WADERN, Germany, Dec. 23 (UPI) -- New research shows wild guinea pigs are able to adapt to shifting temperatures by altering gene expression, and that new epigenetic information is passed along to offspring.
It's the first time the inheritability of epigenetic changes has been demonstrated across generations in a wild animal.
Lab tests revealed an uptick in methylation of the DNA -- a biochemical sign of genetic augmentation -- after wild guinea pigs were exposed to temperature changes. Similarly located instances of methylation of the DNA were found among sons sired by fathers exposed to temperature changes.
And these changes were measured among genetic coding linked with proteins important in protecting agianst heat damage.
"We believe that the transfer of epigenetic information from father to sons prepares the latter for changes in environmental conditions such as a rise in temperature," Alexandra Weyrich, researcher at the Leibniz Institute for Zoo and Wildlife Research, said in a press release.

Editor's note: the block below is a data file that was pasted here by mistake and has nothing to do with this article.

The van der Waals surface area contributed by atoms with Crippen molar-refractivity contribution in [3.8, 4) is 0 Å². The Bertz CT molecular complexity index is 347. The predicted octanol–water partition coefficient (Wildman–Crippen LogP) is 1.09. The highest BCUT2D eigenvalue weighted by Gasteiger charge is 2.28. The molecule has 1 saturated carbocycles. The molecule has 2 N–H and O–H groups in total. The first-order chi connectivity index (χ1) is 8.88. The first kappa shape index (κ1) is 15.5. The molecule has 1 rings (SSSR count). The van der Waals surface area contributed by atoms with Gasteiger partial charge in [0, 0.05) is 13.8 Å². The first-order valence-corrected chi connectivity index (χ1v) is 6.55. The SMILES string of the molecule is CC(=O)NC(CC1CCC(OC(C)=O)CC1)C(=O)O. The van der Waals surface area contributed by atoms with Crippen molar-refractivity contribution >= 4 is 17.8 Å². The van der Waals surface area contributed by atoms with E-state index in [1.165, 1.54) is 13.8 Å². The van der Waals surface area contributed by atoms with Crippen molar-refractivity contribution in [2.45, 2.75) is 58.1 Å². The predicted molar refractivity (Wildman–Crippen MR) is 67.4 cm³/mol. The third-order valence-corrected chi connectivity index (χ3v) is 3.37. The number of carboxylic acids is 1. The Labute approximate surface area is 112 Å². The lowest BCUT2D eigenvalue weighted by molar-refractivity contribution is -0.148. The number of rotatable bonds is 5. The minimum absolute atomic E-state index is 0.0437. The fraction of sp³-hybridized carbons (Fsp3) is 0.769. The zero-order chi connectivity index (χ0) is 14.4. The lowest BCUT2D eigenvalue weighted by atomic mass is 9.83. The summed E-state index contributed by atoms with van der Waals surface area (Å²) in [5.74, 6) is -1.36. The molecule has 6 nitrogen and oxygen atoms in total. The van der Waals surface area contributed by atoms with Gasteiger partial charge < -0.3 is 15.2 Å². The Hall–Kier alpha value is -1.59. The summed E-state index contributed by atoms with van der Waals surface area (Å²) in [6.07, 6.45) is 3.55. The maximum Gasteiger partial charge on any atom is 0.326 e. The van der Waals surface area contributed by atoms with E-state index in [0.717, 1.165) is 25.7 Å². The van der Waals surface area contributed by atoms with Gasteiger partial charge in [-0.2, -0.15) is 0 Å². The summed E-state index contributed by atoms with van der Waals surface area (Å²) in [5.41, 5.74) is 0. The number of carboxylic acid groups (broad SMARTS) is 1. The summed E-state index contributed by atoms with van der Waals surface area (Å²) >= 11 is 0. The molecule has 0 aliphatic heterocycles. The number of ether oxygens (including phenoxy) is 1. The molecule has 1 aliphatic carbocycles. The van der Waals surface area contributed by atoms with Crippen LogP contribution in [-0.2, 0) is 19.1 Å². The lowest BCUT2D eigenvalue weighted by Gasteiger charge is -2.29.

"This is particularly important with regards to a possible adaptive response to climate change," Weyrich continued. "Epigenetic mechanisms could therefore be crucial for the fitness and survival of the offspring."
The new findings were detailed in a new paper, published this week in the journal Molecular Ecology.
While most research into genetic inheritance focuses on female specimens, researchers say males are more likely to make rapid epigenetic changes in response to shifting environmental factors -- changes apparently robust enough to be passed on to their sons.